The game’s intro sequence is the first true indicator of this inseparable link. Music is the first part of the equation. The video below is the opening credits from the classic 1964 Sergio Leonne film “A Fistful of Dollars.” Pay special attention to the movie's theme track.
It is clear how liberally WA’s composer Michiko Naruke borrowed from the musical school founded by Western legend Ennio Morricone. The whistling and guitar are classic constants of the cowboy soundtrack, and Naruke has done an excellent job of applying them to Media Vision’s RPG. Over the years, the music of the Wild Arms games has become one of the franchise’s most endearing hallmarks. A strange and enthralling blend of Westerns flair with traditional RPG fantasy tunes. This was all spearheaded by WA’s intro sequence.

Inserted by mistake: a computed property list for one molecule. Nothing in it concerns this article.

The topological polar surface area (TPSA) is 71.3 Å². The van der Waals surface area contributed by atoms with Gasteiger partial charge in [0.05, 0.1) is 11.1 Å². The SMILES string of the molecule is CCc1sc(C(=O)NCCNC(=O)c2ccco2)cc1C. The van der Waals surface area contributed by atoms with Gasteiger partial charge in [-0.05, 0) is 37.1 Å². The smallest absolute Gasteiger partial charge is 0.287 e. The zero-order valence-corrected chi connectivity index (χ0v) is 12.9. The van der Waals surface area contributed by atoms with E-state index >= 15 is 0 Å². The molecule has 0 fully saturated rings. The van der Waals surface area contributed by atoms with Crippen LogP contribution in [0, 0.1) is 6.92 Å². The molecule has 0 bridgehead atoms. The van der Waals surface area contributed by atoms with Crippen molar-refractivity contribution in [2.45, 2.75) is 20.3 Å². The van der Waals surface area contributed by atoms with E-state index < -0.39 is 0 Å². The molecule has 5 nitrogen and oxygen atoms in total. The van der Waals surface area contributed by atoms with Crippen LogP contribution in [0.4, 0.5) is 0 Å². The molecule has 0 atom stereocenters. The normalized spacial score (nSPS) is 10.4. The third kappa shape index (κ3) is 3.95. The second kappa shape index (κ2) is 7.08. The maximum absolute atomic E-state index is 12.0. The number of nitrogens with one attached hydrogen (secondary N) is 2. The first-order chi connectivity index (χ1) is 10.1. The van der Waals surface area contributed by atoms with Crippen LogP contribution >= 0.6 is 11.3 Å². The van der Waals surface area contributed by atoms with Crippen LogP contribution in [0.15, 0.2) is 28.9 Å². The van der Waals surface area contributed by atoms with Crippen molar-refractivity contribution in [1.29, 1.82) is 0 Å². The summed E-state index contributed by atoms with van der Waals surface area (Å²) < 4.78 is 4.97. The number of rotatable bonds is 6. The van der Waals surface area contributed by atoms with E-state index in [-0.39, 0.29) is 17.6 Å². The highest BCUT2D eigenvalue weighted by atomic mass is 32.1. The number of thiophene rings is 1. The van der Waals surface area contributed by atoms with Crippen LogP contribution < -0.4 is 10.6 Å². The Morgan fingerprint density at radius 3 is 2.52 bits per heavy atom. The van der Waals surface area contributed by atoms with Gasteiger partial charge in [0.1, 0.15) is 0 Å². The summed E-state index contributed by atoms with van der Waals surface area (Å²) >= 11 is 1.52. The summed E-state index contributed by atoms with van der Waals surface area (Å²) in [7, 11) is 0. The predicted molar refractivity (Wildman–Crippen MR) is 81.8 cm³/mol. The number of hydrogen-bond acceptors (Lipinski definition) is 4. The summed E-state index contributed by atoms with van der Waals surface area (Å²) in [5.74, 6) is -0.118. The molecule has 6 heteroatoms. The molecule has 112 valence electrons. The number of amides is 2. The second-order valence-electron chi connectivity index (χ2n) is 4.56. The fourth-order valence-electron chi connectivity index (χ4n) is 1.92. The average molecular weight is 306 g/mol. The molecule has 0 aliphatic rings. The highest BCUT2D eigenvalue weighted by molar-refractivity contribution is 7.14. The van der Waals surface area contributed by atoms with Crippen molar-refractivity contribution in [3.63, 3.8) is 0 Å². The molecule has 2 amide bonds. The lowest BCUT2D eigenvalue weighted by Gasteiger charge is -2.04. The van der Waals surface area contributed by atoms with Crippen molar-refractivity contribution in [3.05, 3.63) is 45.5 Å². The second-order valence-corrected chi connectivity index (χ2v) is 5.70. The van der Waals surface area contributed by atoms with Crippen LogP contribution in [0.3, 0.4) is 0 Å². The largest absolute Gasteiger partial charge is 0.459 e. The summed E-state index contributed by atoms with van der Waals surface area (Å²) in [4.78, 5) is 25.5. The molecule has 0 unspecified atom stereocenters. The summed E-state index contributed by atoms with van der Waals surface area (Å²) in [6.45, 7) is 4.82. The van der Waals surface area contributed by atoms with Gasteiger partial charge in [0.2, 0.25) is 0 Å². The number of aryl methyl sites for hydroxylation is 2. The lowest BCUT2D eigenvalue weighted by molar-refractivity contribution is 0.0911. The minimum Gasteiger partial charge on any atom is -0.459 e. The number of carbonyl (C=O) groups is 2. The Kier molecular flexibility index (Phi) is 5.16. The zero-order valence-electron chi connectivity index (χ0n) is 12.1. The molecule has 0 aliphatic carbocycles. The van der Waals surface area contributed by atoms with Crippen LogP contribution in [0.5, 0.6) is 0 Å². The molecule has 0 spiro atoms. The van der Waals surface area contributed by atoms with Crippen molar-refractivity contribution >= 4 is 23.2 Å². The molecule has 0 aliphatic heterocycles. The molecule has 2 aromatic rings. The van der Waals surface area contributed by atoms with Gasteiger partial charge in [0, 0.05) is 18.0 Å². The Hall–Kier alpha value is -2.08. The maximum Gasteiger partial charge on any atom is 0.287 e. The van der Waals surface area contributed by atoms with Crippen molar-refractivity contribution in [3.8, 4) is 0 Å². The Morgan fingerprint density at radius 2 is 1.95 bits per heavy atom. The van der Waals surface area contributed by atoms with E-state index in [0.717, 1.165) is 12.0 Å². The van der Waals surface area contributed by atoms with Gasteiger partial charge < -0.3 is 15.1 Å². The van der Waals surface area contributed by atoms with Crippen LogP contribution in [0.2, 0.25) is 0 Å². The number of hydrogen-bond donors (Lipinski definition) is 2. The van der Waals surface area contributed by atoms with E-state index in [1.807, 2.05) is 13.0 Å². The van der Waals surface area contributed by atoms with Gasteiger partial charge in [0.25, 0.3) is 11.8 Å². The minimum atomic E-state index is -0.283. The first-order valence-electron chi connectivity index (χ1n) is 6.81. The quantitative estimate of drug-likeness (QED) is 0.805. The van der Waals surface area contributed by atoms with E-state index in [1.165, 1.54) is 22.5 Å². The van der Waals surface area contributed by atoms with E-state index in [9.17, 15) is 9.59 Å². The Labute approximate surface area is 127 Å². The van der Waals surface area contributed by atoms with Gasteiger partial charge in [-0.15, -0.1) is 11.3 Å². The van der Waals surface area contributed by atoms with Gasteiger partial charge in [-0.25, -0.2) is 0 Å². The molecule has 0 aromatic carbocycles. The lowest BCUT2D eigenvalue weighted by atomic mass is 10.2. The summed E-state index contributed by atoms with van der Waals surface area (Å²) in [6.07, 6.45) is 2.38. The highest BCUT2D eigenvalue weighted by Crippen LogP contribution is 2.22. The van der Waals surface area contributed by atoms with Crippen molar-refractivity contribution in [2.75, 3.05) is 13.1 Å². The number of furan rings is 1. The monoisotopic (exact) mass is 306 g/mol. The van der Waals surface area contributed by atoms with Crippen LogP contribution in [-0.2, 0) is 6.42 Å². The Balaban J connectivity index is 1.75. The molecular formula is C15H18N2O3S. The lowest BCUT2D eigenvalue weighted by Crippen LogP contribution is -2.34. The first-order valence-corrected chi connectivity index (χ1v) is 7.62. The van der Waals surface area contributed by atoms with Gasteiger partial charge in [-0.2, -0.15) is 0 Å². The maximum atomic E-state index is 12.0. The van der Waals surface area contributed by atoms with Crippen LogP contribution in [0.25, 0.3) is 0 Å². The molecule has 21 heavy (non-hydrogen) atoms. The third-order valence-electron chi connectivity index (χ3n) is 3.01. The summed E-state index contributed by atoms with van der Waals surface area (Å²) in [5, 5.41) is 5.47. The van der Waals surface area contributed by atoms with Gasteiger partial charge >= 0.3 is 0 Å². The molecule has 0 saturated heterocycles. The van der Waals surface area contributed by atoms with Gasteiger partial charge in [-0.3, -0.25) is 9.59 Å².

Aside from music, another stereotype of the Western is the thrill of adventure. The notion of taming a wild unknown with ingenuity, skill, and force if need-be is key to the genre’s popularity. In this realm, the hero/heroine is a person of true strength and grit, willing to face impossible odds and brave innumerable dangers to accomplish what is necessary. The expansive wastelands of Filgaia recreate this feeling of exploration, wonder and adventure. The intro paints this picture perfectly. As blue-haired hero Rudy mourns over the grave of his father, the camera pans not from him to the jagged cliffs that the monument stands upon, but from starts in the valley and moves to him. Again, near the end of the sequence, Rudy struggles to climb up a crumbling face of rock. At the top, he is met by understanding smiles from his teammates.